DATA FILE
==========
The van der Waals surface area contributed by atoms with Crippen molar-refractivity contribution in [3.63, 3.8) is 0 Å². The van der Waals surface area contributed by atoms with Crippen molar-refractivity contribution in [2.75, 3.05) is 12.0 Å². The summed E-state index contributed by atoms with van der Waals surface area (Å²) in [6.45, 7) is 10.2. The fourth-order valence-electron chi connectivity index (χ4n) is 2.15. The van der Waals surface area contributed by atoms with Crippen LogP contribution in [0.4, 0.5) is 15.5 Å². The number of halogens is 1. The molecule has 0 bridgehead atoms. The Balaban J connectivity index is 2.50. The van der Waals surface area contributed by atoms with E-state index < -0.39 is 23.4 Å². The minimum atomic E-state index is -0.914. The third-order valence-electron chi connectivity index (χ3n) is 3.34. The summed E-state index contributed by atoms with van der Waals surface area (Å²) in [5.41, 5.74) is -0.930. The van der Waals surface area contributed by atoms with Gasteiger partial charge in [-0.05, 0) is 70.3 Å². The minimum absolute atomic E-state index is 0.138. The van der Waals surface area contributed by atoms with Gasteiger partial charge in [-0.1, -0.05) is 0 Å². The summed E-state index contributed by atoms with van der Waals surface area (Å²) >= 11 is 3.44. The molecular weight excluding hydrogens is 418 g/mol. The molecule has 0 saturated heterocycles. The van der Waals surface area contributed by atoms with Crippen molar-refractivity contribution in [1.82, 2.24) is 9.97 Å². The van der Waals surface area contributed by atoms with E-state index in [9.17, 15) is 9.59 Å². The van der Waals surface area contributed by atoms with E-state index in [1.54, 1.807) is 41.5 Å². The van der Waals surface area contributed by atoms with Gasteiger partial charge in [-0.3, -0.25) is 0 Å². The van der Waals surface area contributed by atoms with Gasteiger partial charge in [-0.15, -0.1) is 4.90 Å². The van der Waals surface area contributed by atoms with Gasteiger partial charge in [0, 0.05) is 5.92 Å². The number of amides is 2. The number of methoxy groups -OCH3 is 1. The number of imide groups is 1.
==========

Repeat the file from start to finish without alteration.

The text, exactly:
The van der Waals surface area contributed by atoms with Crippen molar-refractivity contribution in [3.63, 3.8) is 0 Å². The van der Waals surface area contributed by atoms with Crippen molar-refractivity contribution in [2.75, 3.05) is 12.0 Å². The summed E-state index contributed by atoms with van der Waals surface area (Å²) in [6.45, 7) is 10.2. The fourth-order valence-electron chi connectivity index (χ4n) is 2.15. The van der Waals surface area contributed by atoms with Crippen LogP contribution in [0.4, 0.5) is 15.5 Å². The number of halogens is 1. The molecule has 0 bridgehead atoms. The Balaban J connectivity index is 2.50. The van der Waals surface area contributed by atoms with E-state index < -0.39 is 23.4 Å². The minimum atomic E-state index is -0.914. The third-order valence-electron chi connectivity index (χ3n) is 3.34. The summed E-state index contributed by atoms with van der Waals surface area (Å²) in [5.41, 5.74) is -0.930. The van der Waals surface area contributed by atoms with Gasteiger partial charge in [-0.05, 0) is 70.3 Å². The minimum absolute atomic E-state index is 0.138. The van der Waals surface area contributed by atoms with Gasteiger partial charge in [-0.1, -0.05) is 0 Å². The summed E-state index contributed by atoms with van der Waals surface area (Å²) >= 11 is 3.44. The molecular weight excluding hydrogens is 418 g/mol. The molecule has 0 saturated heterocycles. The van der Waals surface area contributed by atoms with Crippen molar-refractivity contribution in [1.82, 2.24) is 9.97 Å². The van der Waals surface area contributed by atoms with E-state index in [9.17, 15) is 9.59 Å². The van der Waals surface area contributed by atoms with E-state index in [1.54, 1.807) is 41.5 Å². The van der Waals surface area contributed by atoms with Gasteiger partial charge in [-0.3, -0.25) is 0 Å². The van der Waals surface area contributed by atoms with Gasteiger partial charge in [-0.15, -0.1) is 4.90 Å². The van der Waals surface area contributed by atoms with Gasteiger partial charge in [0, 0.05) is 5.92 Å². The number of amides is 2. The number of methoxy groups -OCH3 is 1. The number of imide groups is 1.